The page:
The C2C business model

To begin with, in a C2C business model the O2O platform provides free inspection of the used car and then posts the car information on its online or offline platforms for the follow-up deals. Beepi, the American peer-to-peer market place for buying and selling used cars, is the forerunner of this model. offers all-in-one services including on-site inspection, online transaction and door-to-door delivery, resulting in improved transaction experience. In China, and are using this kind of business model.

The C2B2C business model

In the C2B2C business model, the O2O platform issues inspection reports of the used car and then runs an auction among end dealers. The dealer with the highest auction price wins the car and re-sells it to the end customer. The Chinese websites and apply this model.

The B2C shopping mall

The O2O platform acquires used cars and then re-sells them to the end customers via its online or offline platform. Carmax, the American largest used car retail transaction platform is a good example of this model. In China, and are platforms representing this business model. The market of B2C shopping mall is much larger than C2C (in ToC market, the B2C and C2C business respectively accounted for 80% and 20% in 2015) due to higher standardized transaction processes and aftersales services.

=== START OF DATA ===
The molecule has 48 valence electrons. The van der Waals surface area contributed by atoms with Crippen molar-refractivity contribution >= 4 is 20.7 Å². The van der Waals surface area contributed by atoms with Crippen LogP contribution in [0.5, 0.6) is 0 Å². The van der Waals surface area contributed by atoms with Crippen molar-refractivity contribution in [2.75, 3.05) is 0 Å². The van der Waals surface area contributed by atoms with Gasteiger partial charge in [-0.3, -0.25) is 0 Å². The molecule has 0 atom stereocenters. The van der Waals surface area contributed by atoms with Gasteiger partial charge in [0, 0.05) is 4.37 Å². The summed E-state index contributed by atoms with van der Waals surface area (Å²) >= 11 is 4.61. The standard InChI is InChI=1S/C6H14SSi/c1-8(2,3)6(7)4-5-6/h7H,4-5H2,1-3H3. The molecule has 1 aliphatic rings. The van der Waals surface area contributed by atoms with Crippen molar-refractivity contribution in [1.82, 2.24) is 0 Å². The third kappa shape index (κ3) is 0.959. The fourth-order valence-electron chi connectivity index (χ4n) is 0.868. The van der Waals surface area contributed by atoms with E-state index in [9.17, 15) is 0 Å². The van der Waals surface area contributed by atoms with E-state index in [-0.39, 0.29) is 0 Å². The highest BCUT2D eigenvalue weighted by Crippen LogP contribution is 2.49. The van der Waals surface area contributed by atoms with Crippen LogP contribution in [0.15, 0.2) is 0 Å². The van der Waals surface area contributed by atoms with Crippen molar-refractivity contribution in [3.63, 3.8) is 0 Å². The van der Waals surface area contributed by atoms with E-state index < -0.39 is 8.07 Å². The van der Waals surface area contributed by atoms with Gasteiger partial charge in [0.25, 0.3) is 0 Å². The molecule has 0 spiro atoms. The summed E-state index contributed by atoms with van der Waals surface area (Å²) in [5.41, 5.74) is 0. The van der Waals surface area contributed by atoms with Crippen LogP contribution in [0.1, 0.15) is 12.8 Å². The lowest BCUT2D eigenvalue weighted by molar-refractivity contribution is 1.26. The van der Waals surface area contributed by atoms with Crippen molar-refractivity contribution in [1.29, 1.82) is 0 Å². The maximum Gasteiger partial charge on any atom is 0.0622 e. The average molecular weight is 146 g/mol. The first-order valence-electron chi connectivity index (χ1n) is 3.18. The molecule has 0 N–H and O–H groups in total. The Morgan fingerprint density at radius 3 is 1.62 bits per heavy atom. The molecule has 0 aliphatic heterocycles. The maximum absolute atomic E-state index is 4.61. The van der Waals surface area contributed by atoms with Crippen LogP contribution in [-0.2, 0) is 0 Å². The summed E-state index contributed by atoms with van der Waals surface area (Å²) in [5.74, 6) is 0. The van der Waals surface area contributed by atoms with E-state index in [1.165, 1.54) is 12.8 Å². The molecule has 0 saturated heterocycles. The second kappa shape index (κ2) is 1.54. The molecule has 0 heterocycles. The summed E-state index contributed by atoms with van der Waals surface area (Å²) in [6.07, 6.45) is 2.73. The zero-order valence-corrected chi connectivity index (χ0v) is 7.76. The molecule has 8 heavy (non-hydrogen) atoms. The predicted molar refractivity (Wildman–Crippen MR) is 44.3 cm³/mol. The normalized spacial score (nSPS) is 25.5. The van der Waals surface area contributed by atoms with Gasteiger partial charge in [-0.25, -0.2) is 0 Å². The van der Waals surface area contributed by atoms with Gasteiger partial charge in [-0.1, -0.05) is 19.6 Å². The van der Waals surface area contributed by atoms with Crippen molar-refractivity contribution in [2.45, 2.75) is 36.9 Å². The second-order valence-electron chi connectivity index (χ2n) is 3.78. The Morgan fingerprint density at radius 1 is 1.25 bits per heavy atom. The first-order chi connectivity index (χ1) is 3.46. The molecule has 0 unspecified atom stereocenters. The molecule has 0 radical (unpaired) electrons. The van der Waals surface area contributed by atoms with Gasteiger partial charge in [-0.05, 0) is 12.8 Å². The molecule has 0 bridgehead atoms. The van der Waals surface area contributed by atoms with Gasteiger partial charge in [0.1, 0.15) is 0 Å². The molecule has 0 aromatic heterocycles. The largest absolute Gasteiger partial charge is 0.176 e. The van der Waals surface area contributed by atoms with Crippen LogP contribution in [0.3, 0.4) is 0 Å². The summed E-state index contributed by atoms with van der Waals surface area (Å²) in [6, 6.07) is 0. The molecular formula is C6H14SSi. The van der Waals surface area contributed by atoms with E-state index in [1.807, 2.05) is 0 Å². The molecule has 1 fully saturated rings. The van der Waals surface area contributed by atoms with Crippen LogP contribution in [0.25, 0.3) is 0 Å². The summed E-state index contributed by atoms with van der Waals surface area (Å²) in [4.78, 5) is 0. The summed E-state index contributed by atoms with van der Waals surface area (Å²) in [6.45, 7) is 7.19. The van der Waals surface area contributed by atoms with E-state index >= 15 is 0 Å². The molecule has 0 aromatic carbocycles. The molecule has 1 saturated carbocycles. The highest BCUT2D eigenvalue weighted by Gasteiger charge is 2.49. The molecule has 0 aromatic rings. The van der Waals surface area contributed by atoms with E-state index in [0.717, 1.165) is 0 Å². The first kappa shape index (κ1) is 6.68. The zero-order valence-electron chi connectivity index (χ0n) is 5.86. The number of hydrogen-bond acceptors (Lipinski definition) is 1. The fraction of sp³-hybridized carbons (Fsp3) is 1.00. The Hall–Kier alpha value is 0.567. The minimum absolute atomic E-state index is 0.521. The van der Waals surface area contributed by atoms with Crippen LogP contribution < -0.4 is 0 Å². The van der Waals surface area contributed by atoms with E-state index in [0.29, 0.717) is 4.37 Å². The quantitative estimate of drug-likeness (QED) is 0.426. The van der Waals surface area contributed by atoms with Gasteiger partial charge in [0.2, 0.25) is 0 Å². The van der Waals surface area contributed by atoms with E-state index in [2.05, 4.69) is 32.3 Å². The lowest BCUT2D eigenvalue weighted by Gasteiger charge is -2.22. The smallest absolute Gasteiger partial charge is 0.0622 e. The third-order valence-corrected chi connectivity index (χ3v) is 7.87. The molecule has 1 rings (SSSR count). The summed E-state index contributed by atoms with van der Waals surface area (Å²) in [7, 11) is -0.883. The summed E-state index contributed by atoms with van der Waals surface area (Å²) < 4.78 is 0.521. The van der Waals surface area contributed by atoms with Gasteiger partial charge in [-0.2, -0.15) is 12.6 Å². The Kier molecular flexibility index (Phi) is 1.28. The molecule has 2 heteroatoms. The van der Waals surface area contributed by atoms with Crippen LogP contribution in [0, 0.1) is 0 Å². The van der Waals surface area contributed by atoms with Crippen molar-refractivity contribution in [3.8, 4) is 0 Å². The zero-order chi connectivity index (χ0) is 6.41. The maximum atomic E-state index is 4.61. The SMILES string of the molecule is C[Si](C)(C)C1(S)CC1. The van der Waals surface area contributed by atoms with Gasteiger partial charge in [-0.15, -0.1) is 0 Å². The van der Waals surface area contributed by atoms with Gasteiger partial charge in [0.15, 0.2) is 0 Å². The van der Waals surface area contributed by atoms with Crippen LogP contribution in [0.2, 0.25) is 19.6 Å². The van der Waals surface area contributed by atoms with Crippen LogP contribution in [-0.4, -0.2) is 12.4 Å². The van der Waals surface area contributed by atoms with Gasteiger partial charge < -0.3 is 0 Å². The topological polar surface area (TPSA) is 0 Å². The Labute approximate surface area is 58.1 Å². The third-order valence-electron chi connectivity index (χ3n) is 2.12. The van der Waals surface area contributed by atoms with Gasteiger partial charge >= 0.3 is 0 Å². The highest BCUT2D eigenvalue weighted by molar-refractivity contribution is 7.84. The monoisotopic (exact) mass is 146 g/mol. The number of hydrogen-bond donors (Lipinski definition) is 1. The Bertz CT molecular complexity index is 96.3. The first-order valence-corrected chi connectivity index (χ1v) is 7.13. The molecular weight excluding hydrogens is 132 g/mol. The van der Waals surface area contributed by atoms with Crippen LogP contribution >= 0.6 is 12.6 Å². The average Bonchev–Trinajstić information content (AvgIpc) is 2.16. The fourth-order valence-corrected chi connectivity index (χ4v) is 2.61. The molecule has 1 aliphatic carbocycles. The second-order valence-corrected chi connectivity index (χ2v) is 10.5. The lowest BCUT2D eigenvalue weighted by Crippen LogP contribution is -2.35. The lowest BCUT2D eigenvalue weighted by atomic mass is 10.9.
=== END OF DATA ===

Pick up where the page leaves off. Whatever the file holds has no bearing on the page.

The B2B auction

The core business of the B2B auction model is to provide an online auction platform for used cars dealers, such as and practice. Among all existing business models, B2B auction is relatively the most mature business model. It has a high transaction efficiency accounting for the largest share (in 2015, the transaction amounts of the two biggest B2B platforms accounted for 60% of the entire O2O used car market) in the O2O used car market. However, comparing with those models involving end customers, the B2B model has less branding opportunities. The development potential of the B2B model is perceived to be smaller than that of other ToC business models.

All of these models outplay the traditional transaction channel by providing a platform that is more efficient in the exchange of information and more standardized and accurate when it comes to the car inspection (which increases credibility among platform users). However, this is not a cure for the root problem. So far, no one can be ensured that the used cars are valued fairly: a standard inspection and valuation system across the whole country is still lacking. In other words, all existing business models fail to solve the key pain point in the used car market, i.e. the information asymmetry between seller and buyer. The information asymmetry is becoming one of the biggest headaches of the end users which refrains them from buying used cars or haunts them even after the transaction is completed. For the online platforms selling used cars, information asymmetry is seen as the biggest bottleneck for them to gain more business.